In the stillness, he becomes aware of the endless ticking of the old wall clock, a sound that has become quite familiar and, perhaps, even friendly for the last six months. It has been that long since the old man and his wife of fifty plus years decided to self-quarantine themselves against the deadly coronavirus mercilessly ravaging the whole world. If it was solitude they wanted, they have it now in abundance! But he also thinks how blessed they and their family have been so far and gratefully thanks God again. Next, reflecting on the day ahead, he accepts the inevitable again: that this day will be much like all the other ‘pandemic’ yesterdays. It is like being in a submarine, he smiles, with the hatch closed and afraid to open it! Reciting the Serenity Prayer, he then takes a savoring sip of coffee, inhales the wafting aroma, and opens his daily haiku notebook…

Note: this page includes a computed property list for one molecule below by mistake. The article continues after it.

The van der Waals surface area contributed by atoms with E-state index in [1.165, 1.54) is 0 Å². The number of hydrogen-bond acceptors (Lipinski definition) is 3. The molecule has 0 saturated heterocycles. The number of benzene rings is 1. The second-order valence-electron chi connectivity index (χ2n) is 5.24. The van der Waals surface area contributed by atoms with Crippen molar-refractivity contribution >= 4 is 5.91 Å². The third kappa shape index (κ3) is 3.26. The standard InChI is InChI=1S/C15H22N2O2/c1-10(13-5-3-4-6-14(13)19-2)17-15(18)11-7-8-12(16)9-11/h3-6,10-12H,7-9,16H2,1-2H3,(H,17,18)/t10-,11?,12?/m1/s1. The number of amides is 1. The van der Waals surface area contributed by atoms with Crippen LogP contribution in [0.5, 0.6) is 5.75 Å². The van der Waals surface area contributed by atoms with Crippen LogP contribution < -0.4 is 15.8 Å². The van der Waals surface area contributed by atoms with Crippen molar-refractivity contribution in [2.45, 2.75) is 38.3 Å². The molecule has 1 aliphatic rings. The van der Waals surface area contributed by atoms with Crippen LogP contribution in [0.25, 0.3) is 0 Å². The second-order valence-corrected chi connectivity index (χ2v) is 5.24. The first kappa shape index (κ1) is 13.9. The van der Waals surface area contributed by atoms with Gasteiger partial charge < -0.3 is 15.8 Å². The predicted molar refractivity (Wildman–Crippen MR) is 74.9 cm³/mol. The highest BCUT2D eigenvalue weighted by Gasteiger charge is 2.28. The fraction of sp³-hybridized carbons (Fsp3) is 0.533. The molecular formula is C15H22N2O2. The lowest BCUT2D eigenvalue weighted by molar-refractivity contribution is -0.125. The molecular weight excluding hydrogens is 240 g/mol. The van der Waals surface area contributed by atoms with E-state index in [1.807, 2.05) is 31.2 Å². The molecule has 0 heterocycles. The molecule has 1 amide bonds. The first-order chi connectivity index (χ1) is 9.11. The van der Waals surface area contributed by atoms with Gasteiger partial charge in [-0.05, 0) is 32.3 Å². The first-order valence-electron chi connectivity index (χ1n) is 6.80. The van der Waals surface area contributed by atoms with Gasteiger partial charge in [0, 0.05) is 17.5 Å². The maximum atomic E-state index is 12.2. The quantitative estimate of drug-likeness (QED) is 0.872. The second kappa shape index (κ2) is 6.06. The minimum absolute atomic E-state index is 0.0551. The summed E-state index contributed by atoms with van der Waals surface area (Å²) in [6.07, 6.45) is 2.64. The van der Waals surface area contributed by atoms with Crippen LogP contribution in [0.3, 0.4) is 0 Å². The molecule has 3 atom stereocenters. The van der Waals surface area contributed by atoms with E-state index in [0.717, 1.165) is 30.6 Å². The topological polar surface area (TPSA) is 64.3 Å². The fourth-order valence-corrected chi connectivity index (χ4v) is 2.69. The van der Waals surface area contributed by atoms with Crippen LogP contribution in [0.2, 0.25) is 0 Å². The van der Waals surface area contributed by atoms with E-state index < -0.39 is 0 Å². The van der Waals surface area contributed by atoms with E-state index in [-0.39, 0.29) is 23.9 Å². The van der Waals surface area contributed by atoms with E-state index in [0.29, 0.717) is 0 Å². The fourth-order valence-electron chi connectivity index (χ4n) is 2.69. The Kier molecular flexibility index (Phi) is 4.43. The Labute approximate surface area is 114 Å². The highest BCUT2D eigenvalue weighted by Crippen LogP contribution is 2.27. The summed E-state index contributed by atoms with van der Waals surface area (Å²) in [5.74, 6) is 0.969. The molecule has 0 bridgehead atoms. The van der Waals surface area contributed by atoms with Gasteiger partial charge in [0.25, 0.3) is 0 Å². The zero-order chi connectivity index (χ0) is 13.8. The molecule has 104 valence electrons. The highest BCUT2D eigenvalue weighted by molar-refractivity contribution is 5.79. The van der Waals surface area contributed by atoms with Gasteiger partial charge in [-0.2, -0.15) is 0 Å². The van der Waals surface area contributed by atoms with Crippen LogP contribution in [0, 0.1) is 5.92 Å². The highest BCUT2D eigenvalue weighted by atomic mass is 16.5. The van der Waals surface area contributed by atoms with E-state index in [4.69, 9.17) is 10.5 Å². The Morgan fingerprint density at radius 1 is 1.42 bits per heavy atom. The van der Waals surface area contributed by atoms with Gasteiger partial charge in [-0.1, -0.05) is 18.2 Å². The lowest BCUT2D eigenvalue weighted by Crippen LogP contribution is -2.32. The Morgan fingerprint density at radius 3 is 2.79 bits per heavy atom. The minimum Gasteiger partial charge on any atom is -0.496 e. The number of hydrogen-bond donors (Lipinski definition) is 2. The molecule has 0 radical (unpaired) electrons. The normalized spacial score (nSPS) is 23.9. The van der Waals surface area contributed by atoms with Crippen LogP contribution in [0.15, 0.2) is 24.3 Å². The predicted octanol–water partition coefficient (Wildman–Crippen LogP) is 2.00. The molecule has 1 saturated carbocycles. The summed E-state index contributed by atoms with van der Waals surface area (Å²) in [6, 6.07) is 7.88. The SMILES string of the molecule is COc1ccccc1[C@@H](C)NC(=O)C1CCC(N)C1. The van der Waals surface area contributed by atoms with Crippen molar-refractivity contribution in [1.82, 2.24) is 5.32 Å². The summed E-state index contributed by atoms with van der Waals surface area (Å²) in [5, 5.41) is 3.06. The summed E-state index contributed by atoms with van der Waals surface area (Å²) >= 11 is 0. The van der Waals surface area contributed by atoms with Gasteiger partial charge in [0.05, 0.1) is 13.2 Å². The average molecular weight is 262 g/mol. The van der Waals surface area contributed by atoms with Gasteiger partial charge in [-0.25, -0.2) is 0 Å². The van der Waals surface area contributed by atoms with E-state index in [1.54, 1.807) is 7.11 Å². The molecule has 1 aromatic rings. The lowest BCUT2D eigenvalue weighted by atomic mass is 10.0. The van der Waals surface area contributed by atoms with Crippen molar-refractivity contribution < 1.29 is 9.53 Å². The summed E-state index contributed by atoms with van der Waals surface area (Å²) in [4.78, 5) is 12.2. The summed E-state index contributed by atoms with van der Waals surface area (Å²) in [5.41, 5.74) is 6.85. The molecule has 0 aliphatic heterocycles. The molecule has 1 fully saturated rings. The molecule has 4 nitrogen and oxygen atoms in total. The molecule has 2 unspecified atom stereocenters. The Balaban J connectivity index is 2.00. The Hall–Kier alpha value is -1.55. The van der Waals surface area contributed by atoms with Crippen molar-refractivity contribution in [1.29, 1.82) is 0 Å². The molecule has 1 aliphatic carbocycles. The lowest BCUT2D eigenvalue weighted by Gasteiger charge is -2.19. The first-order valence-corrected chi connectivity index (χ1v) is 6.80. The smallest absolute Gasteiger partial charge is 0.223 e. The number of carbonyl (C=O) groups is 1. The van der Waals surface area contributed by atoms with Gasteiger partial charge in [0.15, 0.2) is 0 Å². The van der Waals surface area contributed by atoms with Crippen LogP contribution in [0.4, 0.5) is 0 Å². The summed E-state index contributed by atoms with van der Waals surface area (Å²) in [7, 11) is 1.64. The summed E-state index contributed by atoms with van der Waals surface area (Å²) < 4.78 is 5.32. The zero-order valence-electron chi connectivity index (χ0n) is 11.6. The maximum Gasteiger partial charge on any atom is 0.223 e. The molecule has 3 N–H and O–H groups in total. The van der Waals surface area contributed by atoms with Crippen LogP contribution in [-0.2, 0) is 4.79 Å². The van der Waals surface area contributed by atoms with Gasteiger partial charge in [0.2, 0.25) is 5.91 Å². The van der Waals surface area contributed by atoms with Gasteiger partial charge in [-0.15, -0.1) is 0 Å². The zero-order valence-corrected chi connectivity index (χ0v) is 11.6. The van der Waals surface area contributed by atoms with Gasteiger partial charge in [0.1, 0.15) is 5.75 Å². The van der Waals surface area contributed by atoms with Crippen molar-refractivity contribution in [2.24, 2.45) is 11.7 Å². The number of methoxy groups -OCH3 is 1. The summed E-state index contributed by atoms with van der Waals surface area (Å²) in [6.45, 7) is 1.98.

My wife, Bobbie, and I love the mundane or ‘garden variety’ beauty of mother nature, such as the wildflowers, small creatures, shadows and nuances of colors and textures that the casual observer fails to notice. Even the subtle changes of the beginning or closing day present a trove of moments for haiku and photos.
They say she is a ‘whisperer’ and that she can ‘talk’ to God’s smallest creatures. I saw her today while wandering a nearby woodlands trail with my camera as I looked for that elusive nymph, Serendipity. She was picking wildflowers in a field, wearing a blue and white gingham dress, and carrying a half filled basket. A late summer breeze frolicked across the field and the flowers bobbed their heads at her as if asking to be picked too! Dragonflies and butterflies flitted about her while a pair of doves watched from an old wooden fence. She saw me and smiled sweetly as I walked past on my search for Serendipity.